McCarthy to Post: Omar and Tlaib pulling Democratic Party away from Israel

“They are not a few freshman anymore. They are the movement within the party,” McCarthy said.

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August 14, 2019 03:53
3 minute read.
McCarthy to Post: Omar and Tlaib pulling Democratic Party away from Israel

House Minority Leader Kevin McCarthy with Israeli Prime Minister Benjamin Netanyahu. (photo credit: CALEB SMITH/LEADER MCCARTHY’S OFFICE)

The difference between the Democratic and Republican parties on Israel is that while only mainstream Democrats support the Jewish state, the whole Republican party does, House Minority Leader Kevin McCarthy (R-California) told The Jerusalem Post on Tuesday.

And the problem with the Democrats, he asserted, is that members such as congresswomen Rashida Tlaib, Ilhan Omar and Alexandria Ocasio-Cortez (AOC) are – with their statements and actions – pulling the party away from Israel.

“I think they are the wave of the Democratic Party,” said McCarthy, currently in the country leading a group of 31 Republicans on a week-long study tour organized by an AIPAC-affiliated charity. He cited a current poll saying that the most sought-after endorsement for Democratic candidates in the upcoming election is – first of all – any former Democratic president, and “the next in line is AOC.

“This is concerning to me,” he said. “They are not [just] a few freshman anymore; they are the movement within the party.”

McCarthy noted that the Republican-controlled Senate passed an anti-BDS bill in February known as S.1 – the Strengthening America’s Security in the Middle East Act of 2019 – by a vote of 77 to 23, with Democratic Senate Minority Leader Chuck Schumer co-sponsoring the bill, and 21 Democrats voting for it.

But it did not move in the Democratic-controlled House of Representatives. Instead of bringing the bill to the floor, the Democratic leadership was only able to bring to a vote an anti-BDS resolution, which passed by a landslide margin of 398-17. But, McCarthy stressed, there is a world of difference between a bill and a resolution.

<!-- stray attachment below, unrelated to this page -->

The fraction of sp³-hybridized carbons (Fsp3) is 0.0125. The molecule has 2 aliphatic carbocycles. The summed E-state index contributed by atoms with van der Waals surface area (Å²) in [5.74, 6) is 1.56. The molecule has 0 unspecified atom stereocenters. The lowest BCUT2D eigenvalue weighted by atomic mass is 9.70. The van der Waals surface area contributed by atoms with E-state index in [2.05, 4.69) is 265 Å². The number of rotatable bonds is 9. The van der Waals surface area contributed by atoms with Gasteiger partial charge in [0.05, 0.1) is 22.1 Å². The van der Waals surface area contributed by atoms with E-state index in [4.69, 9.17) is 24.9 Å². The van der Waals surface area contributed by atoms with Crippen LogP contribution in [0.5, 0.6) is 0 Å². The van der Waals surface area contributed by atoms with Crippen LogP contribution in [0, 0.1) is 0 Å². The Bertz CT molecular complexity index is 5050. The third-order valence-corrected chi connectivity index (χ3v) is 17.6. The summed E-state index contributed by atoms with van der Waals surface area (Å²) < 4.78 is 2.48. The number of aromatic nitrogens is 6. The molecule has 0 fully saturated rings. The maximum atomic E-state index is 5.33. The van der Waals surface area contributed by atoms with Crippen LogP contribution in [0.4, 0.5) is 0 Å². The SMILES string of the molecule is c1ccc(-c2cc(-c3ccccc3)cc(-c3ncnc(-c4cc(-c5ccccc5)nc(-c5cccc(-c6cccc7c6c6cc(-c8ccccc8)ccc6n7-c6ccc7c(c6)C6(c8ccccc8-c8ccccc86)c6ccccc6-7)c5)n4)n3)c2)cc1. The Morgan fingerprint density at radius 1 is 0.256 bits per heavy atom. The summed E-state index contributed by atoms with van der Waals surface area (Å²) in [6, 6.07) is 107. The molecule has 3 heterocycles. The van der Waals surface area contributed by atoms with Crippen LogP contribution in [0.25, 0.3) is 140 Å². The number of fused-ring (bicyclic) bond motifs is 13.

A bill, if it passes both the Senate and the House, then goes to the president to be signed into law. A resolution is just a resolution. “A resolution is a statement; a law is binding,” he said.


“I don’t think that this would have happened at any other time,” McCarthy said. “This is different than what I have felt in other Congresses. I never felt you had to fight for [pro-Israel legislation]. There is an element you have to fight for now.”

This is the sixth time McCarthy has led this type of trip to Israel, and he said that one thing different that makes the mission significant this time is that it is taking place when antisemitism “is growing around the world in measurements we have probably not seen since the 1930s.”

The Republican delegation overlapped in Israel on Saturday and Sunday with a 41-strong Democratic delegation, and for two days the two groups toured and sat in lectures together.
Among the sites they visited together were Masada, and among the topics they heard discussed were desalinization and the Iron Dome anti-rocket system.

He noted that having some 15% of Congress in Israel at the same time was an important statement, and that the only other time he can remember such a large congressional delegation in one country was in June, for ceremonies at Normandy marking the 75th anniversary of the D-Day landings.

The Democratic delegation to Israel was headed by House Majority Leader Steny Hoyer, who told the Post last week that the sheer size of his delegation indicated that the mainstream of his party is still pro-Israel.

Asked if he agreed with that assessment, McCarthy said, “The mainstream, yes. But why would you not want to say the entire party is? Do I have to say the mainstream Republican Party [is pro-Israel], or do I say the entire party? That is the difference.”

Hoyer, McCarthy asserted, would not have had to make this type of distinction two years ago.
McCarthy said that the “new, young, most popular members of their party” are breaking from the party’s position on Israel to a degree that was not seen in the past, adding that he finds that “concerning for the long term.”

The Republican leader acknowledged that it was frustrating for him that despite his party’s strong support for Israel, American Jews continue to predominantly vote Democratic.
But, he said, this will not impact on Republican support for Israel. “We are not doing this


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